Women in Dairy


Jennifer Jandt
West Salem, Wisconsin
La Crosse County
160 cows

Tell us about your farm and family. I farm with my husband, Joe. We have three kids, Gabe, Gibson and Ellison. Our cows are housed in sand-bedded free stalls and milked in a stanchion barn with 13 units. Joe and I have been running the dairy since 2014.

What is a typical day like for you on the dairy? We milk at 7 a.m. and 6 p.m. I start chores in the morning and then get the kids to school by 8 a.m. Joe keeps chores going while I get the kids off to school. Then the calves get fed, cows get fed and manure gets scraped. I pick the kids up at 3 p.m. from school. We work on homework and dinner and then do chores again.

What decision have you made in the last year that has benefited your farm? Within the last couple years, we made the decision to install a peroxide injector into the water supply. We discovered that we had high iron levels in the water; it was four times higher than it was supposed to be. We were experiencing low production issues, and once we fixed the water supply, the production came back up. We can tell if we run out of peroxide because production will drop by 1,000 pounds.

Tell us about your most memorable experience working on the farm. Someone was on the run from the cops and stole our farm truck out of our driveway in the middle of the day. We are not far from town, so the person was on foot. The truck’s brakes did not work, and the person had to abandon it after driving at high speeds through town and narrowly missing houses. When the cops found him, he was in his underwear, and his clothes were near where the truck was abandoned and soaked in manure. We discovered that right before he stole the truck, he had run right through our manure pit. The top crust on the pit was broken up, and there were footprints on the ramp coming out of the pit. We got our truck back and still laugh about the justice he served himself by taking a swim in the pit and then stealing a truck that had faulty brakes.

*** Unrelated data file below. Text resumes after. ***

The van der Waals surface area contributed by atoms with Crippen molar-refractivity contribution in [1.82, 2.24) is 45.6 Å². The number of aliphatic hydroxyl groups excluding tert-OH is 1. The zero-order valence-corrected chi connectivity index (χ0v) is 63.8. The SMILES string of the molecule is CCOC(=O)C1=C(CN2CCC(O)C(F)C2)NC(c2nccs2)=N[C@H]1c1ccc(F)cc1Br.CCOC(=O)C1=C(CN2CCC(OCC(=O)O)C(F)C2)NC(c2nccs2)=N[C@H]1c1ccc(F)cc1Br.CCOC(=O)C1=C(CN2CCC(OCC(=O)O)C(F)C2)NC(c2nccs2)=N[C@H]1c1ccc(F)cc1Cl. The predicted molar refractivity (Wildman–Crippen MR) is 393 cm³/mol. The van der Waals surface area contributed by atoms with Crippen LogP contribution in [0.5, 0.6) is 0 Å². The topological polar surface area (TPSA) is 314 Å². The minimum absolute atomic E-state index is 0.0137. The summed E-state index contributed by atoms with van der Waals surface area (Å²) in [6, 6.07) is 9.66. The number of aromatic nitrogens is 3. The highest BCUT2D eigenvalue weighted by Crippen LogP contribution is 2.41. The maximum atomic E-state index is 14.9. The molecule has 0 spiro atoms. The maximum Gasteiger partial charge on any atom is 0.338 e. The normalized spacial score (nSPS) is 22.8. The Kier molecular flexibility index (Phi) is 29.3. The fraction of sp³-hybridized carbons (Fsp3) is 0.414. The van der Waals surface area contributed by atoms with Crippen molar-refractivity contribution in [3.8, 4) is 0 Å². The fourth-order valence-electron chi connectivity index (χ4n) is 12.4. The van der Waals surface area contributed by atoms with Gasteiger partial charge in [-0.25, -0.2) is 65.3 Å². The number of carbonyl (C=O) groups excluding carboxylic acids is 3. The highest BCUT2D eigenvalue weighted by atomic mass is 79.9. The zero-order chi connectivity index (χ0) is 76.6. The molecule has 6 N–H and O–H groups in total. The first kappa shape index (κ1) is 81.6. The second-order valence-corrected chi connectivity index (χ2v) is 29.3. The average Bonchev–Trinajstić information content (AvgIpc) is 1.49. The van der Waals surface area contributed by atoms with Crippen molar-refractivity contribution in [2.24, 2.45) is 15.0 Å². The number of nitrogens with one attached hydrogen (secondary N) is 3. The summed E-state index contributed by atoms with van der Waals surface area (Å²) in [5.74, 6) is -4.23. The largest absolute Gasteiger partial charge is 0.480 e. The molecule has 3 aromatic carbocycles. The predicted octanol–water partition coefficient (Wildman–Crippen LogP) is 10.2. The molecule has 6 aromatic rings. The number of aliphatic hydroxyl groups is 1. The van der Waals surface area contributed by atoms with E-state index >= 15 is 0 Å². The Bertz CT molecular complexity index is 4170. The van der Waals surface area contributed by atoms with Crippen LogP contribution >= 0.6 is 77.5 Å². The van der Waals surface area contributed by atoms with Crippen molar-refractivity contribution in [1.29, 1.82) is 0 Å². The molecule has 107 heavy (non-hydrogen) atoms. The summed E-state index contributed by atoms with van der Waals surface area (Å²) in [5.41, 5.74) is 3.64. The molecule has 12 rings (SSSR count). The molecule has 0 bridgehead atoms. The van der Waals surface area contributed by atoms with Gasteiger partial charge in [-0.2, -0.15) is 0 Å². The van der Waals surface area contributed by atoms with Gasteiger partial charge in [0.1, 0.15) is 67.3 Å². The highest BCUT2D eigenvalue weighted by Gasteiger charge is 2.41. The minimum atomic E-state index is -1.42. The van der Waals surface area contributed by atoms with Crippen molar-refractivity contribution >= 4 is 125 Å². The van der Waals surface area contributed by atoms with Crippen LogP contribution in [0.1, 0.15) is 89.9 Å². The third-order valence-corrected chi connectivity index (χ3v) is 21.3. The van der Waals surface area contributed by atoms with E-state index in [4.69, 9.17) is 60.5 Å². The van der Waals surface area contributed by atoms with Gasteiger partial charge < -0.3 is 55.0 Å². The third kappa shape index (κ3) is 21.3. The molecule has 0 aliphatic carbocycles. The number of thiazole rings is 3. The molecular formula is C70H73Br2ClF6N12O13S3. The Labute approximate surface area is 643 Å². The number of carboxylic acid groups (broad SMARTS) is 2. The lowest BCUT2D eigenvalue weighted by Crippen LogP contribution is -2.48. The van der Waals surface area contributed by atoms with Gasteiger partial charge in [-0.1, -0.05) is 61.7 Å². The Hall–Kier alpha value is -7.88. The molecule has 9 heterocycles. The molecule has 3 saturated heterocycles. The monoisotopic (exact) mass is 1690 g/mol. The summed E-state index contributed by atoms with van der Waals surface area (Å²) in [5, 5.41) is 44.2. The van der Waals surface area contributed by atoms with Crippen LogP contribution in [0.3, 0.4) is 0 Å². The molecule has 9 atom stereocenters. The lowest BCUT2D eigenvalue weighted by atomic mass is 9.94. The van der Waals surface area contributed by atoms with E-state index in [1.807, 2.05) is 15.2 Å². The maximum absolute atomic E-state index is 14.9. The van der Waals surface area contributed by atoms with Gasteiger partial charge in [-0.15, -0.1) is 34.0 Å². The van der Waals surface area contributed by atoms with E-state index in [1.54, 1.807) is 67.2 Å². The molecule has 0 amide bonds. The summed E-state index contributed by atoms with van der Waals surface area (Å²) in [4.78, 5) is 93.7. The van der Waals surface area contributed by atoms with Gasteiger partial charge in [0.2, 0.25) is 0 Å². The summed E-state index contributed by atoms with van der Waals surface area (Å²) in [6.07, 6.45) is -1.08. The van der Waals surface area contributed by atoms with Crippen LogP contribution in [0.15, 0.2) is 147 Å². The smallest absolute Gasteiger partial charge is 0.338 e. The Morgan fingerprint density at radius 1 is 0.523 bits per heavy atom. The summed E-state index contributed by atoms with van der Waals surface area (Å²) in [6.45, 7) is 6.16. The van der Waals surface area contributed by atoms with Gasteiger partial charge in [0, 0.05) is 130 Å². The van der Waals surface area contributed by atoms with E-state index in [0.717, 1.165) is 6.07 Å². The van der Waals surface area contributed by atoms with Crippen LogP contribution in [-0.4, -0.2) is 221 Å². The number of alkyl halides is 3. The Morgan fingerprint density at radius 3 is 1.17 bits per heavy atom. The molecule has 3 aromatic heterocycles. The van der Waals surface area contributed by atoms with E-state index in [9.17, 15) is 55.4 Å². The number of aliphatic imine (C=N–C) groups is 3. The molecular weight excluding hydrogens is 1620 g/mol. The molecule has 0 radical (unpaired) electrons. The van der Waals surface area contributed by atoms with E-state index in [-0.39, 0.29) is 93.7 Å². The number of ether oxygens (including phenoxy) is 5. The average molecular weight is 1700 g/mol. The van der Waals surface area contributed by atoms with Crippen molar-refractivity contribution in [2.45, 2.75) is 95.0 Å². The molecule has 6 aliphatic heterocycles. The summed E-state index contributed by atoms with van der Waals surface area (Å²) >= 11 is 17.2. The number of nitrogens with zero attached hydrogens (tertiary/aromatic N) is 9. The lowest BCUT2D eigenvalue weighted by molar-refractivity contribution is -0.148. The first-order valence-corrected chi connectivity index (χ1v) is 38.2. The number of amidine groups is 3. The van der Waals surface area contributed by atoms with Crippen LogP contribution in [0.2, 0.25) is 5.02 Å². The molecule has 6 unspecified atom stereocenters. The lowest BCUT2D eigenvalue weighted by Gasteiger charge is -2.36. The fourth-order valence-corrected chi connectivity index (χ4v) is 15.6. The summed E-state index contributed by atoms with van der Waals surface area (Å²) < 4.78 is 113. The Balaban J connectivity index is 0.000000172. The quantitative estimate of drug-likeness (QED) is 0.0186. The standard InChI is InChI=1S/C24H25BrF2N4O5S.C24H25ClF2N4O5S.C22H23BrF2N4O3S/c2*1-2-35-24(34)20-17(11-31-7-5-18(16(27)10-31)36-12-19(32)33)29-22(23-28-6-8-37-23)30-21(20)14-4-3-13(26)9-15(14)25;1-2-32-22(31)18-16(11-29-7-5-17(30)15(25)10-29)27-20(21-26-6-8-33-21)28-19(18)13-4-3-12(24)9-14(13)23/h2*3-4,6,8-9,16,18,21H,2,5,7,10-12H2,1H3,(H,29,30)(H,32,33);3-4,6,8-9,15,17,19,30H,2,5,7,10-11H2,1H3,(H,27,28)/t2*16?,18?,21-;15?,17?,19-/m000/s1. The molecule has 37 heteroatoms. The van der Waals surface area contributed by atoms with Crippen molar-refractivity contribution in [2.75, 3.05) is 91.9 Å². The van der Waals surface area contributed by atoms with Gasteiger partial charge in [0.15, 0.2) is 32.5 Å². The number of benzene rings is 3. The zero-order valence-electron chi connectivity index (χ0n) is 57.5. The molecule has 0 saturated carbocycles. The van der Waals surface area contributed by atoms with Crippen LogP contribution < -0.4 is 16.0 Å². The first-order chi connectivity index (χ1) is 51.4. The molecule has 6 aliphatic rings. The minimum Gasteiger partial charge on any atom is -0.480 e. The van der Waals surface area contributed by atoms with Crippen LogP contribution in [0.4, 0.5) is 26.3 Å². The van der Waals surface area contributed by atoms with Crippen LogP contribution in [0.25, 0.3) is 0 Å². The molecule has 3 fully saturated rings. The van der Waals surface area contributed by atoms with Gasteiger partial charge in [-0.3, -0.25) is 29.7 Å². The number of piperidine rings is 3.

What have you enjoyed most about dairy farming or your tie to the dairy industry? Raising cows that we bred, seeing the genetics that we created grow up and realizing what we’ve accomplished.

What is your biggest accomplishment in your dairy career? We got the first awards for somatic cell count on this farm. We got it twice. We were just diligent with the milking procedure and stayed consistent. It was rewarding to be the first ones on the farm to achieve it.

What are things you do to promote your farm or the dairy industry? I give all the kids’ teachers cheese baskets for Christmas. We eat a lot of cheese and drink a lot of chocolate milk. We wear our promo T-shirts from Associated Milk Producers Inc., and I always educate when the opportunity arises.

What advice would you give another woman in the dairy industry? You are worthy and enough just as you are with everything that you are doing. It can be hard to feel like we do enough sometimes, and we have to remember that we are worthy. I also feel that farm kids are not there to be your free help. If we choose to farm, we should do the work. The kids are not expected to do the parents’ work in any other job, and it should be no different on a farm.

What is a challenge in the dairy industry you have faced and how did you overcome it? Transitioning. There are people in the younger generation who want to work, but the older generation needs to allow it. The older generation needs to ask themselves what they want out of their farm. Do they want the younger generation to get in, or do they just want to be wealthy? It is something we are still working on.

When you get a spare moment, what do you do? Spend time with our friends and our kids.


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